Besides the obvious advice of keeping up with reading and homework, I would advise to start memorizing your pre-trip as soon as you get the book. I wish I had done this sooner. Also, you will be given a schedule of the entire training. Always glance ahead a few days because my instructor didn't always remind us when we had a skill test the following day. It sneaked up on some people. And if you're fair-skinned like me, wear a hat and suncreen. These are blacktop roads in 95 degree heat right now, and it's only going to get worse in the next couple of months.

Another good thing about the school is that if you fail your first 2 CDL test attempts, they will allow you to stay on for further practice at no additional cost. And if you fail the third try, after you wait the 30 days, they will let you come back and practice for a few days before you re-test. Oh, and I forgot to mention the examiners come here to our range to do the backing tests. I heard this may change because DPS has said it gives us an unfair advantage over other students (which I have to agree with) but hey, they are doing it now so take advantage.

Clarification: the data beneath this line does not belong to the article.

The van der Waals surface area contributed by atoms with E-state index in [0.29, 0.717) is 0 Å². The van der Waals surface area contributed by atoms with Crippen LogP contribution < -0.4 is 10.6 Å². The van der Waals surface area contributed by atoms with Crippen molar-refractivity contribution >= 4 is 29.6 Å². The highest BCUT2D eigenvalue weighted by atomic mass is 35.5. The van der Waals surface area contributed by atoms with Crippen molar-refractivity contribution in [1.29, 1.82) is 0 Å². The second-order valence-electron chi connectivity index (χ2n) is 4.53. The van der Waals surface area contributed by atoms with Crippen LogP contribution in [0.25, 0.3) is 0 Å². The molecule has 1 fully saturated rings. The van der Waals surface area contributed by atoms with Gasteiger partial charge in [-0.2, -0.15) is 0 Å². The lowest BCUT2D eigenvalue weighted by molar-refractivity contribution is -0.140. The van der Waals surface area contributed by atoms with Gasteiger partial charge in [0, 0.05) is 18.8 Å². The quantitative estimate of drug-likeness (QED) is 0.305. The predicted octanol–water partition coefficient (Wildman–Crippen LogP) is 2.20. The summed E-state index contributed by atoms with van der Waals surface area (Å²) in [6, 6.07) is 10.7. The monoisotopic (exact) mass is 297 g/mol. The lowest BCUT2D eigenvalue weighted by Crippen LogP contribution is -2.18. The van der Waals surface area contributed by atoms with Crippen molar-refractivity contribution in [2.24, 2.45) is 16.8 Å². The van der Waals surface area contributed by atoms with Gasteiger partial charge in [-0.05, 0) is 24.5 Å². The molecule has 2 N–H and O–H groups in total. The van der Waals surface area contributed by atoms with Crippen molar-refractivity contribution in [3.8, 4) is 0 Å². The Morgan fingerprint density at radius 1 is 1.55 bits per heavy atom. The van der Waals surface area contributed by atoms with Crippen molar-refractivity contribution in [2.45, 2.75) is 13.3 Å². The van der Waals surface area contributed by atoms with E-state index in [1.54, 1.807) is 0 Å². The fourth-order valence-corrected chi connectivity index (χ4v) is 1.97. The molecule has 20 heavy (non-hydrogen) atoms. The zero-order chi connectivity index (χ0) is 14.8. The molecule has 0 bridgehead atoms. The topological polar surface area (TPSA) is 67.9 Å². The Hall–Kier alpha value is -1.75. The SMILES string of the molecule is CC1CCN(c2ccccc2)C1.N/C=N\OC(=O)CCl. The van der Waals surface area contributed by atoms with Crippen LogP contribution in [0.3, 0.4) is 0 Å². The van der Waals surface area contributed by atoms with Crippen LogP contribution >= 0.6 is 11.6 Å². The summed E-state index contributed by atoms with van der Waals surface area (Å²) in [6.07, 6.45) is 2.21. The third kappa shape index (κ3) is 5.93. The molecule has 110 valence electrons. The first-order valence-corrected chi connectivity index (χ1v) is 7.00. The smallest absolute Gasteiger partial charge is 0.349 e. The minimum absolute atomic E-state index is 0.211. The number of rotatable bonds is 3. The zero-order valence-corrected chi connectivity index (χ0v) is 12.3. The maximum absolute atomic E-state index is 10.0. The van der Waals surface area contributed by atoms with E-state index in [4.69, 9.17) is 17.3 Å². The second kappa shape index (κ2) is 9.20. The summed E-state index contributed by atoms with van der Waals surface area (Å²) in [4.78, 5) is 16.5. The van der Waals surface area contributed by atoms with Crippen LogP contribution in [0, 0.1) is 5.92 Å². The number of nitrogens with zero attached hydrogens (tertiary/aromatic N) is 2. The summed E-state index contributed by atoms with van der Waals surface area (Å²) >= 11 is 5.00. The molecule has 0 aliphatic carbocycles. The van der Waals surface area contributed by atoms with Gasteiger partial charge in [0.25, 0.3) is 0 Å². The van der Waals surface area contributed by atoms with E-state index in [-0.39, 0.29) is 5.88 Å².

I posted a pic of our range too.

I hope this is enough info. If anyone has questions, I'll be happy to answer. It may just take a few days; this school keeps me busy.

CDL:

Commercial Driver's License (CDL)

A CDL is required to drive any of the following vehicles:

  • Any combination of vehicles with a gross combined weight rating (GCWR) of 26,001 or more pounds, providing the gross vehicle weight rating (GVWR) of the vehicle being towed is in excess of 10,000 pounds.
  • Any single vehicle with a GVWR of 26,001 or more pounds, or any such vehicle towing another not in excess of 10,000 pounds.
  • Any vehicle, regardless of size, designed to transport 16 or more persons, including the driver.
  • Any vehicle required by federal regulations to be placarded while transporting hazardous materials.